- Classic—usually affects men of Mediterranean descent
- Endemic—usually affects people living in equatorial Africa
- Transplant-related (acquired)—affects people who have received an organ transplant and have a suppressed immune system
- AIDS-related (epidemic)—affects people with HIV infection
- Having an HIV infection
- Use of medication that suppresses the immune system.
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- Topical retinoid gel—Applied directly to the lesion. It shrinks the lesion over the course of 1-2 months.
- Cryosurgery—Liquid nitrogen is used to freeze and kill the abnormal cells. After the area thaws, the dead tissue falls off. More than one freezing may be needed to remove the growth completely.
- Simple excision—A surgical knife is used to cut out the lesion.
- Curettage and electrodesiccation—A curette is an instrument with a sharp, spoon-shaped end. It is used to scoop out the affected area. A small electric current will help to control bleeding. It will also kill any cancer cells remaining around the edge of the wound.
- Electron-beam—Shallow penetration used to treat skin lesions
- Photon—Deeper penetration used to treat mouth or throat lesions
American Cancer Society http://www.cancer.org
National Cancer Institute http://www.cancer.gov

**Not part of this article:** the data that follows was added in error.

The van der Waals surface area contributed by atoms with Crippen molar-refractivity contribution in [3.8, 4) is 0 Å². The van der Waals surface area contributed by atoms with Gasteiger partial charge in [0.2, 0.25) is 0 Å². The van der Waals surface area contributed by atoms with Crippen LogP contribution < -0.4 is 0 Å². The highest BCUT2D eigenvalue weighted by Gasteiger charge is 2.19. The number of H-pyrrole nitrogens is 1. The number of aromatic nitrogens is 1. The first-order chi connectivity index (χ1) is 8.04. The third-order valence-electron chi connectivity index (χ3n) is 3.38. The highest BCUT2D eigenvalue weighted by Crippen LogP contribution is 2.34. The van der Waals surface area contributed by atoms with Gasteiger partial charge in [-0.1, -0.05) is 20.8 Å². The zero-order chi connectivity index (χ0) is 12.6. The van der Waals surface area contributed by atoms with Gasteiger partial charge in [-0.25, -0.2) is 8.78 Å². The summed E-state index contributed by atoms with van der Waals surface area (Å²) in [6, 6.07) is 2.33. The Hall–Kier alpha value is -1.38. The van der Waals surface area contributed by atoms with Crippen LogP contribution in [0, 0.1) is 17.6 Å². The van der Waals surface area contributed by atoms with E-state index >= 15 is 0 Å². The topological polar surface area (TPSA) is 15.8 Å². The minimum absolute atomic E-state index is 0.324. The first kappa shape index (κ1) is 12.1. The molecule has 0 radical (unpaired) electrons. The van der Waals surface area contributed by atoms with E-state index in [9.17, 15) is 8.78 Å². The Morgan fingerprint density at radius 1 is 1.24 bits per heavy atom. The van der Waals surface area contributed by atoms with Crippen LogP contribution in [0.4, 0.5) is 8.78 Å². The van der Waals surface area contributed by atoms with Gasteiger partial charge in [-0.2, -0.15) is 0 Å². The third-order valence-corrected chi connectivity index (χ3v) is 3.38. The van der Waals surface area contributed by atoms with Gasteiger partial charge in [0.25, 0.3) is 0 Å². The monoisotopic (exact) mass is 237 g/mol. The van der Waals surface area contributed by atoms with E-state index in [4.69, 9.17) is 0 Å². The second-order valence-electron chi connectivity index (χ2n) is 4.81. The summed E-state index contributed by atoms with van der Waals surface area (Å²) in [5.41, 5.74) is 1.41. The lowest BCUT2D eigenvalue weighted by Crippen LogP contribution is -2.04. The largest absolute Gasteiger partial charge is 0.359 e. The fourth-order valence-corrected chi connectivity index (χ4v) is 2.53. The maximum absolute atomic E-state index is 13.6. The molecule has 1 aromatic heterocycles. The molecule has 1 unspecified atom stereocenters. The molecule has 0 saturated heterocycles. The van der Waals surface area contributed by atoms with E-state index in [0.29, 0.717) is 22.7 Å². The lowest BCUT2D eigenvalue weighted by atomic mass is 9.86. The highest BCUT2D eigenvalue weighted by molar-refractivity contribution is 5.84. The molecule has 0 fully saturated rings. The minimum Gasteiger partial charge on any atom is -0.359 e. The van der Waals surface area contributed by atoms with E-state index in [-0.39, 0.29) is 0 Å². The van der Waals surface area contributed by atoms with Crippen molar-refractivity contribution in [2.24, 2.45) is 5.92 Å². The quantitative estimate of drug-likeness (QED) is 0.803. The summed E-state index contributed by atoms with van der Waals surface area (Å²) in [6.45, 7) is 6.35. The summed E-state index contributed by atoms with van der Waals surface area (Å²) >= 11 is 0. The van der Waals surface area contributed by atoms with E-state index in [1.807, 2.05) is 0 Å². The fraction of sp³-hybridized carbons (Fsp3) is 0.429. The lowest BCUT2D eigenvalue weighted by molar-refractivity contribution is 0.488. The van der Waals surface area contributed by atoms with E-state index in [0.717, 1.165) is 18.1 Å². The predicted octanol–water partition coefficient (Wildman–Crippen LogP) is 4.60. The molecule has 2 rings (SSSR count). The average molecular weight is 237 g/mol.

Canadian AIDS Society http://www.cdnaids.ca
Canadian Cancer Society http://www.cancer.ca
AIDS-related cancers. National Cancer Institute website. Available at: http://www.cancer.gov/cancertopics/types/AIDS . Accessed July 1, 2009.
Kaposi sarcoma. American Cancer Society website. Available at: http://www.cancer.org/acs/groups/cid/documents/webcontent/003106-pdf.pdf . Updated February 20, 2013. Accessed April 10, 2013..
Kaposi sarcoma. EBSCO DynaMed website. Available at: http://www.ebscohost.com/dynamed/what.php . Updated December 19, 2012. Accessed April 10, 2013.
- Reviewer: Mohei Abouzied, MD
- Review Date: 06/2013 -
- Update Date: 06/24/2013 -
This content is reviewed regularly and is updated when new and relevant evidence is made available. This information is neither intended nor implied to be a substitute for professional medical advice. Always seek the advice of your physician or other qualified health provider prior to starting any new treatment or with questions regarding a medical condition.
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